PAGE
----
Welcome Time Wasters!
This week I didn’t have to go out searching for a Time Waster. Instead, it came to me. The guys at Super Hatch Games sent me a code for their new game Featherpunk Prime, and I was more than happy to give it a look.
Featherpunk Prime puts players in control of a robotic flamingo that is out to save its friends from an evil organization. This group captures robotic flamingos from their homes and transforms them into evil robots of varying different designs. It’s a simple premise that provides players with a solid reason for their adventure.
Featherpunk Prime is a twin stick shooter, but it’s also more. The game has some heavy platforming and a bit of rouge-like elements to it as well. It’s really a unique mix that helps the gameplay standout.
Our flamingo friends’s movement is controlled with the left analog stick. The right analog stick allows it to aim. Pressing the left bumper lets the player jump and the right one handles shooting. Both of the triggers also let the player boost to the left or the right. It takes a bit to get used to the control scheme, but it’s much better than trying to play Featherpunk Prime on a mouse and keyboard.
After players have finally gotten used to Featherpunk Prime’s strange control scheme. They’ll find that the game is quite deep. Players can jump up, and stick to, walls. An extra upgrade will also let them boost up them later in the game. Running and pressing down will allow them to slide a short distance. The robotic flamingo can also crouch to crawl under small spaces. It’s a lot to get used to and can be a bit overwhelming at first, but mastery of the flamingo’s different abilities is a necessity for moving forward in the game.
The rouge-like elements of Featherpunk Prime are related to the levels. Players are tasked with climbing a tower to get their friends back. However, the tower changes each time it’s entered. This keeps players from having to experience the same floors over and over again as they progress up the tower.
Featherpunk Prime likes to challenge its players, sometimes. There are checkpoints on the way up the tower, but they are far and few between. boss floors also act as checkpoints, but only after the boss is defeated. This means that if players lose to the boss, they’ll have to climb back up to them from the previous checkpoint. That’s six floors just to get back to the boss. It really messes with the pacing of the game and kills that momentum of good feelings that players get when they progress up the tower.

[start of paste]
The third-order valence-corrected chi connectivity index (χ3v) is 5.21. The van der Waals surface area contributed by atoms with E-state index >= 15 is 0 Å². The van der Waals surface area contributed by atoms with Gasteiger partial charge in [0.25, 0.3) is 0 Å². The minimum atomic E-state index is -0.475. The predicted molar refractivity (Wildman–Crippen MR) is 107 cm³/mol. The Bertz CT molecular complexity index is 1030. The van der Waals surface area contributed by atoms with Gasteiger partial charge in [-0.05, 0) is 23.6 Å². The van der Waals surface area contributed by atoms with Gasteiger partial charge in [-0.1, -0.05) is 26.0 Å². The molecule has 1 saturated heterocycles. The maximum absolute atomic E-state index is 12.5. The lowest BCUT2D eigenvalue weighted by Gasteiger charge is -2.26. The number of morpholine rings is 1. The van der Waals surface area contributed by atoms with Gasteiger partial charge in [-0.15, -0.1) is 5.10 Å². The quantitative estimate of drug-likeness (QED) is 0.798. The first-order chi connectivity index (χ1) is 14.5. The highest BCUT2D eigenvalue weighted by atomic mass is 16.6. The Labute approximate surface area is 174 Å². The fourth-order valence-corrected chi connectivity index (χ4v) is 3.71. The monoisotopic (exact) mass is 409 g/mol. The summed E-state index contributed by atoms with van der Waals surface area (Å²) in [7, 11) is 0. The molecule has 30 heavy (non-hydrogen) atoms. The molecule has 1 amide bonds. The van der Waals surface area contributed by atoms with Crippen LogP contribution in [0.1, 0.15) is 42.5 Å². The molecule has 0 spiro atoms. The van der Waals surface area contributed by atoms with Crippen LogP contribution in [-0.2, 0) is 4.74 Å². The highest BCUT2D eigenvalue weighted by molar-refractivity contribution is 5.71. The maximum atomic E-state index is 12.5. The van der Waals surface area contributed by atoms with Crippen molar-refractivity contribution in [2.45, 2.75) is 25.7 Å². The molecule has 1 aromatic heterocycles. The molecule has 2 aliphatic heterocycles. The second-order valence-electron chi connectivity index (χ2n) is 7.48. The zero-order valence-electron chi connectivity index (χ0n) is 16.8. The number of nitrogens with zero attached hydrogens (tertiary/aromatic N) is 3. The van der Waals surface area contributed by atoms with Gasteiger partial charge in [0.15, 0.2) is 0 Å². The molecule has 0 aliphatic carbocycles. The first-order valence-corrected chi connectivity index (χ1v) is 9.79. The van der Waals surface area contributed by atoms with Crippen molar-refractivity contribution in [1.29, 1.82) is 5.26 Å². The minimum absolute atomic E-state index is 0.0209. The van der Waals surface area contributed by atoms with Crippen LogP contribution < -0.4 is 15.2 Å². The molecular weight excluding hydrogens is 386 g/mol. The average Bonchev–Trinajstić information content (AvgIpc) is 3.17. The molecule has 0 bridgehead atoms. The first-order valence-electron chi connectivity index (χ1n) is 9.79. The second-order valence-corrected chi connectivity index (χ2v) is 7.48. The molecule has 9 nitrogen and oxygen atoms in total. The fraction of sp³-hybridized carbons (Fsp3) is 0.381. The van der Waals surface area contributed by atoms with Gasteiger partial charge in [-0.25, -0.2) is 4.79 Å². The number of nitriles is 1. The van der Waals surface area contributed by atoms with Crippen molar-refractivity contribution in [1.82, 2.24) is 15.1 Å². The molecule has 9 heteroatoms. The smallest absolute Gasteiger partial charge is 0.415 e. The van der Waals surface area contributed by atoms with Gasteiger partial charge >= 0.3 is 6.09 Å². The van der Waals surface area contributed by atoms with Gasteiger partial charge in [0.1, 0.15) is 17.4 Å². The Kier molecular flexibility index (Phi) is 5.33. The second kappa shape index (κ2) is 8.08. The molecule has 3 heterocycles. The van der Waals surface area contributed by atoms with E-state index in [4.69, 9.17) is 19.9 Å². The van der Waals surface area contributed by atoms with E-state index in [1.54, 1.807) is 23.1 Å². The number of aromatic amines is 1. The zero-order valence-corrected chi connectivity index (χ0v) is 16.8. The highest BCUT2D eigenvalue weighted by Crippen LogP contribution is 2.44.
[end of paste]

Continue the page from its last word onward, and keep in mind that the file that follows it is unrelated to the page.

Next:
The bosses in Featherpunk Prime are dang challenging. It actually comes as a bit of a shock after climbing through the normal levels of the tower. Normal enemies are really easy to defeat and there’s not much variety among them. It’s a bit of a bummer and makes the grind through the tower much less interesting.
Featherpunk Prime also features an upgrade system. Players will collect Tekcells during their adventures and these can be used to buy new abilities or upgrade the flamingo. That wall booster ability I mentioned above is one of these upgrades. Aspects of the flamingo that can be upgraded include health, damage, reload speed, crit chance, crit damage and more.
Players have to bank Tekcells before they can use them. The only way to do this is to progress to the next level of the tower. If players leave the tower before this or die, they’ll lose all of the Tekcells that they’ve been collecting on the current floor.
I really enjoy when games add this type of upgrade system. It lets players create their own play style. Personally, I always build my characters for crits, if the option is available. I did that this time around and it really did change how I played. This is due to the multiple different weapons available in Featherpunk Prime.
Our flamingo friend can carry two different weapons at once. Players start out with the basic pistol, but they can also get a machine gun, bounce gun, crossbow and much more. As players progress, more options become available. This includes explosive weapons. Each level has a random weapons at the start and players will have to deal with what their given until they can find one that works better for them.
The big difference between normal and explosive weapons has to do with ammo. Normal weapons have unlimited ammo, but players will still have to reload them. Explosive weapons have very limited ammo. However, more can be found during the levels and it automatically replenishes every time the player moves to the next floor. There are also upgrades for the flamingo that are just for explosive weapons.
Featherpunk Prime is a treat for the eyes. The game has a very cyberpunk feel to it with its robotic flamingo. Everything is covered in bright neon colors and it looks dang great. The machine-based environments and enemies fit very well into the game. Seriously, the developers understand what it takes to build an atmosphere, and it’s not just the art that does it.
The music that accompanies players on their journey through the tower is wonderful. It’s techno and electronic music combined together for a great soundtrack. There’s also a decent variety in the number of tracks, which means players won’t be stuck listening to the same beat over and over again. There are also specific tracks for some special levels in Featherpunk Prime. These help change the mode in a very appropriate way. The other aspects of the audio, meaning sound effects, also match up well with the game.
Overall, Featherpunk Prime is an above average game. It’s gameplay is solid, it has wonderful visuals and the audio perfectly matches the theme. The game does have some pacing issues with its checkpoints and the grind against incredibly easy minions is a bit depressing at times. Still, it’s a fun experience and the bosses are a great challenge.
Featherpunk Prime earns 3.5 GiN Gems out of 5!